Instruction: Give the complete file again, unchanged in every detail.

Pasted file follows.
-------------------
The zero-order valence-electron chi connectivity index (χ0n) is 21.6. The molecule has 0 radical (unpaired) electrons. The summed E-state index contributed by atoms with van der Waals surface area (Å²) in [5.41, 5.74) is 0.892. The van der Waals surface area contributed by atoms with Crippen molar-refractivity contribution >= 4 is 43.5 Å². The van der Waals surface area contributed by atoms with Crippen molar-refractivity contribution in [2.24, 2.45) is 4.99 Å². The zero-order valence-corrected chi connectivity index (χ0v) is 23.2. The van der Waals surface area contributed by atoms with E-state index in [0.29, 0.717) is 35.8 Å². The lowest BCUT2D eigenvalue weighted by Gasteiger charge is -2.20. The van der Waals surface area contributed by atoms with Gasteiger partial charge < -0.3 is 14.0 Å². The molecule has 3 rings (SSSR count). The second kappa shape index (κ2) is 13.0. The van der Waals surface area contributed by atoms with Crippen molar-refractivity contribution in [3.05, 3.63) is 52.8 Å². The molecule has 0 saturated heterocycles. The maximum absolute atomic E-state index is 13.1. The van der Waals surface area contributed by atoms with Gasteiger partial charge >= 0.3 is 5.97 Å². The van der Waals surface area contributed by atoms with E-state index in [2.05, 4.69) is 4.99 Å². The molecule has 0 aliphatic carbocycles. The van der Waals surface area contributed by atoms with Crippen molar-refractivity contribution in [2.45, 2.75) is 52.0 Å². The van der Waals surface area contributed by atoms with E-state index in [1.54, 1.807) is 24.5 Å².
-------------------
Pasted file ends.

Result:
The zero-order valence-electron chi connectivity index (χ0n) is 21.6. The molecule has 0 radical (unpaired) electrons. The summed E-state index contributed by atoms with van der Waals surface area (Å²) in [5.41, 5.74) is 0.892. The van der Waals surface area contributed by atoms with Crippen molar-refractivity contribution >= 4 is 43.5 Å². The van der Waals surface area contributed by atoms with Crippen molar-refractivity contribution in [2.24, 2.45) is 4.99 Å². The zero-order valence-corrected chi connectivity index (χ0v) is 23.2. The van der Waals surface area contributed by atoms with E-state index in [0.29, 0.717) is 35.8 Å². The lowest BCUT2D eigenvalue weighted by Gasteiger charge is -2.20. The van der Waals surface area contributed by atoms with Gasteiger partial charge < -0.3 is 14.0 Å². The molecule has 3 rings (SSSR count). The second kappa shape index (κ2) is 13.0. The van der Waals surface area contributed by atoms with Crippen molar-refractivity contribution in [3.05, 3.63) is 52.8 Å². The molecule has 0 saturated heterocycles. The maximum absolute atomic E-state index is 13.1. The van der Waals surface area contributed by atoms with Gasteiger partial charge >= 0.3 is 5.97 Å². The van der Waals surface area contributed by atoms with E-state index in [2.05, 4.69) is 4.99 Å². The molecule has 0 aliphatic carbocycles. The van der Waals surface area contributed by atoms with Crippen molar-refractivity contribution in [2.45, 2.75) is 52.0 Å². The van der Waals surface area contributed by atoms with E-state index in [1.54, 1.807) is 24.5 Å².